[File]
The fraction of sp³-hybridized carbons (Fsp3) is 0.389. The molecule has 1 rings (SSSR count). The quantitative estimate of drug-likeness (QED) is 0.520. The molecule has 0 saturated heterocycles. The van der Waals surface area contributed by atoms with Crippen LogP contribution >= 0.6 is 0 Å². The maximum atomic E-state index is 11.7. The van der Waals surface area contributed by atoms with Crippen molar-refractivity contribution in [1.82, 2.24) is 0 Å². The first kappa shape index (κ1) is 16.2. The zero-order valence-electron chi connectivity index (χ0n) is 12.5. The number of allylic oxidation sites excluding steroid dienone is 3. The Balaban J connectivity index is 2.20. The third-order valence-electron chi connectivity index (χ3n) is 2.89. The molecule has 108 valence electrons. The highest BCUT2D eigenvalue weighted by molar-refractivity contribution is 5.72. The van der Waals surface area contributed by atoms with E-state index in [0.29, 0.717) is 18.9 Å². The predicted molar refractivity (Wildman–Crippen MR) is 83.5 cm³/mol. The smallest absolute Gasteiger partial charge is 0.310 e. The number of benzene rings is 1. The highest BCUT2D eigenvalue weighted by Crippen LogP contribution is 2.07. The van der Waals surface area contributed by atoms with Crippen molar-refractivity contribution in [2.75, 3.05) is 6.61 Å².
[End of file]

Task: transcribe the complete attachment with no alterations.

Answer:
The fraction of sp³-hybridized carbons (Fsp3) is 0.389. The molecule has 1 rings (SSSR count). The quantitative estimate of drug-likeness (QED) is 0.520. The molecule has 0 saturated heterocycles. The van der Waals surface area contributed by atoms with Crippen LogP contribution >= 0.6 is 0 Å². The maximum atomic E-state index is 11.7. The van der Waals surface area contributed by atoms with Crippen molar-refractivity contribution in [1.82, 2.24) is 0 Å². The first kappa shape index (κ1) is 16.2. The zero-order valence-electron chi connectivity index (χ0n) is 12.5. The number of allylic oxidation sites excluding steroid dienone is 3. The Balaban J connectivity index is 2.20. The third-order valence-electron chi connectivity index (χ3n) is 2.89. The molecule has 108 valence electrons. The highest BCUT2D eigenvalue weighted by molar-refractivity contribution is 5.72. The van der Waals surface area contributed by atoms with E-state index in [0.29, 0.717) is 18.9 Å². The predicted molar refractivity (Wildman–Crippen MR) is 83.5 cm³/mol. The smallest absolute Gasteiger partial charge is 0.310 e. The number of benzene rings is 1. The highest BCUT2D eigenvalue weighted by Crippen LogP contribution is 2.07. The van der Waals surface area contributed by atoms with Crippen molar-refractivity contribution in [2.75, 3.05) is 6.61 Å².